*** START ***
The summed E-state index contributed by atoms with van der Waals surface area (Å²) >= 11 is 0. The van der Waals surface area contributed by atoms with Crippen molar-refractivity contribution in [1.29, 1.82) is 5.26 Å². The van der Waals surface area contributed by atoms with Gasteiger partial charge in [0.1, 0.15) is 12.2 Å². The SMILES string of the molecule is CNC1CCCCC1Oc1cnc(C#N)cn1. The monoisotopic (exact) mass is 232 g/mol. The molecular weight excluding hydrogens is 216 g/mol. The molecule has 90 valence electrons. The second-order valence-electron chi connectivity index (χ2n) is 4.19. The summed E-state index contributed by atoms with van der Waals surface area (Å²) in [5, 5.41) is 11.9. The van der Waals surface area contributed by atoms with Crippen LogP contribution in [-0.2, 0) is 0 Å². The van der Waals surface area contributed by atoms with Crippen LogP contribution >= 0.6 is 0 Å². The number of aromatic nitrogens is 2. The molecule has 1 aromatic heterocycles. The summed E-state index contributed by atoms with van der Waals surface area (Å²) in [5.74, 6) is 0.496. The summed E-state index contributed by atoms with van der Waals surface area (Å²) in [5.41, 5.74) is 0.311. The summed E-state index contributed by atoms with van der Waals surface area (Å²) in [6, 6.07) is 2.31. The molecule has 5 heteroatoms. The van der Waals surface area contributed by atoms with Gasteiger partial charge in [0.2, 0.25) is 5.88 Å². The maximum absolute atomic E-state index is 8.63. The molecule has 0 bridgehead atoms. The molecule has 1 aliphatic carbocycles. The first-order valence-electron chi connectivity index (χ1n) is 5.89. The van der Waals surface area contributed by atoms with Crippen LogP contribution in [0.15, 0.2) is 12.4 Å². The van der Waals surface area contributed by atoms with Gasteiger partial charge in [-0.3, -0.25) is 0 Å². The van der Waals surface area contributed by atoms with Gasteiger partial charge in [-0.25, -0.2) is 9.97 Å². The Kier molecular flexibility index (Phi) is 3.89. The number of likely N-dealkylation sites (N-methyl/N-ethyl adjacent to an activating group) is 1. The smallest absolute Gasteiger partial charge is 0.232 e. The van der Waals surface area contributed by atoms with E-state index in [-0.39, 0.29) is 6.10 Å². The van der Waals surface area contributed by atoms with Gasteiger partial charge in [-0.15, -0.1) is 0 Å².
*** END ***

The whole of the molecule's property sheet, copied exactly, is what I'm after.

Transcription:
The summed E-state index contributed by atoms with van der Waals surface area (Å²) >= 11 is 0. The van der Waals surface area contributed by atoms with Crippen molar-refractivity contribution in [1.29, 1.82) is 5.26 Å². The van der Waals surface area contributed by atoms with Gasteiger partial charge in [0.1, 0.15) is 12.2 Å². The SMILES string of the molecule is CNC1CCCCC1Oc1cnc(C#N)cn1. The monoisotopic (exact) mass is 232 g/mol. The molecular weight excluding hydrogens is 216 g/mol. The molecule has 90 valence electrons. The second-order valence-electron chi connectivity index (χ2n) is 4.19. The summed E-state index contributed by atoms with van der Waals surface area (Å²) in [5, 5.41) is 11.9. The van der Waals surface area contributed by atoms with Crippen LogP contribution in [-0.2, 0) is 0 Å². The van der Waals surface area contributed by atoms with Crippen LogP contribution >= 0.6 is 0 Å². The number of aromatic nitrogens is 2. The molecule has 1 aromatic heterocycles. The summed E-state index contributed by atoms with van der Waals surface area (Å²) in [5.74, 6) is 0.496. The summed E-state index contributed by atoms with van der Waals surface area (Å²) in [5.41, 5.74) is 0.311. The summed E-state index contributed by atoms with van der Waals surface area (Å²) in [6, 6.07) is 2.31. The molecule has 5 heteroatoms. The van der Waals surface area contributed by atoms with Gasteiger partial charge in [0.2, 0.25) is 5.88 Å². The maximum absolute atomic E-state index is 8.63. The molecule has 0 bridgehead atoms. The molecule has 1 aliphatic carbocycles. The first-order valence-electron chi connectivity index (χ1n) is 5.89. The van der Waals surface area contributed by atoms with Crippen LogP contribution in [0.15, 0.2) is 12.4 Å². The van der Waals surface area contributed by atoms with Gasteiger partial charge in [-0.3, -0.25) is 0 Å². The van der Waals surface area contributed by atoms with Gasteiger partial charge in [-0.25, -0.2) is 9.97 Å². The Kier molecular flexibility index (Phi) is 3.89. The number of likely N-dealkylation sites (N-methyl/N-ethyl adjacent to an activating group) is 1. The smallest absolute Gasteiger partial charge is 0.232 e. The van der Waals surface area contributed by atoms with E-state index in [-0.39, 0.29) is 6.10 Å². The van der Waals surface area contributed by atoms with Gasteiger partial charge in [-0.15, -0.1) is 0 Å².